Authors: Emily Brown, Future Science Group
New results have confirmed that treating advanced melanoma patients with a combination of the immunotherapies nivolumab and ipilimumab improves progression-free survival when compared with either agent alone, regardless of age, disease stage or BRAF gene mutation. These new data were presented by James Larkin (The Royal Marsden,London UK) at the 2015 European Cancer Congress last weekend (25–29 September, Vienna, Austria).
Larkin commented: “Results from our large analysis of predefined subgroups of patients with advanced melanoma provide evidence that suggests the combination of the two drugs consistently improves progression-free survival across a range of subgroups, including patients with poor prognostic factors, when compared with either nivolumab or ipilimumab alone.”
In the Phase III CheckMate 067 trial, 945 patients with advanced melanoma across 20 countries were randomized to receive a combination of the PD-1 inhibitor nivolumab and the CTLA-4 inhibitor ipilimumab, or either alone.
Individuals who received the combination therapy experienced an average of 11.5 months without disease progression, compared with 6.9 months for patients on nivolumab alone and 2.9 months for those on ipilimumab alone.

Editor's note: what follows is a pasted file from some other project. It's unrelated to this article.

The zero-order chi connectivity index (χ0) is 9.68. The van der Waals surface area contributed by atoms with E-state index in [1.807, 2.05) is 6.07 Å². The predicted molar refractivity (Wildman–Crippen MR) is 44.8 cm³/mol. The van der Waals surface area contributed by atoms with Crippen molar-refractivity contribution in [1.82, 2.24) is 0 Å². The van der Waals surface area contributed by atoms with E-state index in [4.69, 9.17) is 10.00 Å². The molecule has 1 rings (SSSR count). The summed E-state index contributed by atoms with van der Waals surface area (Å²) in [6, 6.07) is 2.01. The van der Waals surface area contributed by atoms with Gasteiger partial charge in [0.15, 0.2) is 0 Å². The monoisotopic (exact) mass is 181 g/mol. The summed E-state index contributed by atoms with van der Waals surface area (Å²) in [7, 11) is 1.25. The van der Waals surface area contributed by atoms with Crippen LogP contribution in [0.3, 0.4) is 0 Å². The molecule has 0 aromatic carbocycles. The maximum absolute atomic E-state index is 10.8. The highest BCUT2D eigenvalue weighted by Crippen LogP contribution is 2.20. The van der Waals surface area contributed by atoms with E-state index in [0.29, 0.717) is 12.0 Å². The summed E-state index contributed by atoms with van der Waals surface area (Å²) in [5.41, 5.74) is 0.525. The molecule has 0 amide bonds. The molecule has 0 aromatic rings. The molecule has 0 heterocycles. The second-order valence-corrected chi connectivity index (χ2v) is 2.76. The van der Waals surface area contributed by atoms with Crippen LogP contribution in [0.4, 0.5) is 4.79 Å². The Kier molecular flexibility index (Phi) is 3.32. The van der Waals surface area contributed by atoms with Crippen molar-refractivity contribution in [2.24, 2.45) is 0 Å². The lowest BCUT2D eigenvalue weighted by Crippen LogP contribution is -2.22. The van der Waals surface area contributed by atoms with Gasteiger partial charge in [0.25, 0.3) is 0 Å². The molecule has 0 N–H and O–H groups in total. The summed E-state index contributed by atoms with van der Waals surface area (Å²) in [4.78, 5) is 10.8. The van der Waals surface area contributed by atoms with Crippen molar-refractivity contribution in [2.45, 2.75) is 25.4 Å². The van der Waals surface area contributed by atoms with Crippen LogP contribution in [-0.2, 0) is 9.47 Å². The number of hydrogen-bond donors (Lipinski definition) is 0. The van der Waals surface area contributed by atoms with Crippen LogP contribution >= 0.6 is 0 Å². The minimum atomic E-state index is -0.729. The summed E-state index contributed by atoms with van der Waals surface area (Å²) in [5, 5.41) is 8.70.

In terms of disease subgroups, the progression-free survival in those with disease harboring V600 BRAF mutations who received the combinations was 11.7 months, compared with 11.2 months in those without the mutations. Results in both populations were significantly lower in terms of progression-free survival for either drug alone.
“These results provide evidence that the efficacy of the combination therapy is similar whether or not the tumors harbour BRAF mutations. This has important practical implications for clinicians treating patients with melanoma,” said Larkin.
A similar trend was noted when progression-free survival was analyzed across groups of patients according to the extent of disease spread, and whether the patients were aged less than 65 years, between 65 , 65–75, and 75 and older.
“The subgroups included in these analyses are those of particular interest to melanoma clinicians, such as patients aged 75 and over. We believe that the data will give confidence to patients and their healthcare providers that the combination of nivolumab and ipilimumab will be effective regardless of advanced age, the presence of a BRAF mutation, or poor prognostic factors,” Larkin continued.
Analysis of the data from CheckMate 067 will continue – the next expected milestone will be official reporting on the overall survival data of the combination therapy in these patients.
Source: ESMO press release